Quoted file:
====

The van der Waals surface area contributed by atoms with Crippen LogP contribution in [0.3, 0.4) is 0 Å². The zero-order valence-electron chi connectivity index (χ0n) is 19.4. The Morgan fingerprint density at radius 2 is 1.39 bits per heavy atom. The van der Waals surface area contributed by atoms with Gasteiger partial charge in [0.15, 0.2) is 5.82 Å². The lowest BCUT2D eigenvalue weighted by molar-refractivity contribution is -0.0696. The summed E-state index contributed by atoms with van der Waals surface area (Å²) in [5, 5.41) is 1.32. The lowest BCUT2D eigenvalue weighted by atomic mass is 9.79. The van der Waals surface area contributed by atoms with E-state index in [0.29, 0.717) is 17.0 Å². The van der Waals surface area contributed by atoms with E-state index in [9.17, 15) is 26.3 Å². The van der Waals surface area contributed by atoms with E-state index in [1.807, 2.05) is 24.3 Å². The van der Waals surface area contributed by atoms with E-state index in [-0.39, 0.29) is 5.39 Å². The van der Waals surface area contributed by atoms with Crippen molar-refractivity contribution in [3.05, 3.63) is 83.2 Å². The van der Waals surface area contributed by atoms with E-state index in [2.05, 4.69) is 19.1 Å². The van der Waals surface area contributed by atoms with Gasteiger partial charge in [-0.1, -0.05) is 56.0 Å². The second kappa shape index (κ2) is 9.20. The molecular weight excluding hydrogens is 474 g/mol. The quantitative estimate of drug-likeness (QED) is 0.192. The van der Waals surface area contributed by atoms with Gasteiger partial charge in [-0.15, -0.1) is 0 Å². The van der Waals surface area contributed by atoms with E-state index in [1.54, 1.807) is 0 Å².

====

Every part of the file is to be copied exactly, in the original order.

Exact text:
The van der Waals surface area contributed by atoms with Crippen LogP contribution in [0.3, 0.4) is 0 Å². The zero-order valence-electron chi connectivity index (χ0n) is 19.4. The Morgan fingerprint density at radius 2 is 1.39 bits per heavy atom. The van der Waals surface area contributed by atoms with Gasteiger partial charge in [0.15, 0.2) is 5.82 Å². The lowest BCUT2D eigenvalue weighted by molar-refractivity contribution is -0.0696. The summed E-state index contributed by atoms with van der Waals surface area (Å²) in [5, 5.41) is 1.32. The lowest BCUT2D eigenvalue weighted by atomic mass is 9.79. The van der Waals surface area contributed by atoms with E-state index in [0.29, 0.717) is 17.0 Å². The van der Waals surface area contributed by atoms with E-state index in [9.17, 15) is 26.3 Å². The van der Waals surface area contributed by atoms with E-state index in [1.807, 2.05) is 24.3 Å². The van der Waals surface area contributed by atoms with E-state index in [-0.39, 0.29) is 5.39 Å². The van der Waals surface area contributed by atoms with Crippen molar-refractivity contribution in [3.05, 3.63) is 83.2 Å². The van der Waals surface area contributed by atoms with E-state index in [2.05, 4.69) is 19.1 Å². The van der Waals surface area contributed by atoms with Gasteiger partial charge in [-0.1, -0.05) is 56.0 Å². The second kappa shape index (κ2) is 9.20. The molecular weight excluding hydrogens is 474 g/mol. The quantitative estimate of drug-likeness (QED) is 0.192. The van der Waals surface area contributed by atoms with Gasteiger partial charge in [-0.15, -0.1) is 0 Å². The van der Waals surface area contributed by atoms with E-state index in [1.54, 1.807) is 0 Å².